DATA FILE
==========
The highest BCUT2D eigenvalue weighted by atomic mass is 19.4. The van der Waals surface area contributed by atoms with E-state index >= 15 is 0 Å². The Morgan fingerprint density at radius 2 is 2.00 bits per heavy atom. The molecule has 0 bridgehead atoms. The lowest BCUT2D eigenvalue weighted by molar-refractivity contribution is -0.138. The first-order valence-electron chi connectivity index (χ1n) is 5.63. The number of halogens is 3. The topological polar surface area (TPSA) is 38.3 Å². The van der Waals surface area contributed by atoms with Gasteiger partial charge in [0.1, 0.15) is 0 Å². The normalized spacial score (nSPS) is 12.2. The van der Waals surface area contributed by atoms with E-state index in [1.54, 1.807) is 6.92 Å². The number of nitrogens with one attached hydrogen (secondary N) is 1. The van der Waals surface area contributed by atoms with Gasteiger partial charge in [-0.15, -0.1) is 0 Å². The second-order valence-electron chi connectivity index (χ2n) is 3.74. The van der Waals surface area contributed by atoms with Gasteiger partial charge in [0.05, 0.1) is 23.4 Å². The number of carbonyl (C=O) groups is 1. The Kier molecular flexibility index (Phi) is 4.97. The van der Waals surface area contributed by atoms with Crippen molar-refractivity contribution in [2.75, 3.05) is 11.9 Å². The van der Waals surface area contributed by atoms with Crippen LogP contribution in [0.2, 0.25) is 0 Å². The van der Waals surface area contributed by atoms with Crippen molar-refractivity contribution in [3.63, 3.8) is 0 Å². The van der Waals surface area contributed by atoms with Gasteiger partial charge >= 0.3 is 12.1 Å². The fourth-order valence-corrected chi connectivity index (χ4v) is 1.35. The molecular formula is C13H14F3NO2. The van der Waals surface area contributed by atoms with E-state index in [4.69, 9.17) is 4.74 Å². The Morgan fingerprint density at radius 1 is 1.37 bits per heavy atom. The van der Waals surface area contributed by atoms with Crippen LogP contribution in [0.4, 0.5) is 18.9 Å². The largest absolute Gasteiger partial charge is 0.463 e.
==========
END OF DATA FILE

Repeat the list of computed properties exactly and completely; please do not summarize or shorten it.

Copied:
The highest BCUT2D eigenvalue weighted by atomic mass is 19.4. The van der Waals surface area contributed by atoms with E-state index >= 15 is 0 Å². The Morgan fingerprint density at radius 2 is 2.00 bits per heavy atom. The molecule has 0 bridgehead atoms. The lowest BCUT2D eigenvalue weighted by molar-refractivity contribution is -0.138. The first-order valence-electron chi connectivity index (χ1n) is 5.63. The number of halogens is 3. The topological polar surface area (TPSA) is 38.3 Å². The van der Waals surface area contributed by atoms with Gasteiger partial charge in [0.1, 0.15) is 0 Å². The normalized spacial score (nSPS) is 12.2. The van der Waals surface area contributed by atoms with E-state index in [1.54, 1.807) is 6.92 Å². The number of nitrogens with one attached hydrogen (secondary N) is 1. The van der Waals surface area contributed by atoms with Gasteiger partial charge in [-0.15, -0.1) is 0 Å². The second-order valence-electron chi connectivity index (χ2n) is 3.74. The van der Waals surface area contributed by atoms with Gasteiger partial charge in [0.05, 0.1) is 23.4 Å². The number of carbonyl (C=O) groups is 1. The Kier molecular flexibility index (Phi) is 4.97. The van der Waals surface area contributed by atoms with Crippen molar-refractivity contribution in [2.75, 3.05) is 11.9 Å². The van der Waals surface area contributed by atoms with Crippen LogP contribution in [0.2, 0.25) is 0 Å². The van der Waals surface area contributed by atoms with Crippen molar-refractivity contribution in [3.63, 3.8) is 0 Å². The van der Waals surface area contributed by atoms with Gasteiger partial charge >= 0.3 is 12.1 Å². The fourth-order valence-corrected chi connectivity index (χ4v) is 1.35. The molecular formula is C13H14F3NO2. The van der Waals surface area contributed by atoms with E-state index in [4.69, 9.17) is 4.74 Å². The Morgan fingerprint density at radius 1 is 1.37 bits per heavy atom. The van der Waals surface area contributed by atoms with Crippen LogP contribution in [0.4, 0.5) is 18.9 Å². The largest absolute Gasteiger partial charge is 0.463 e.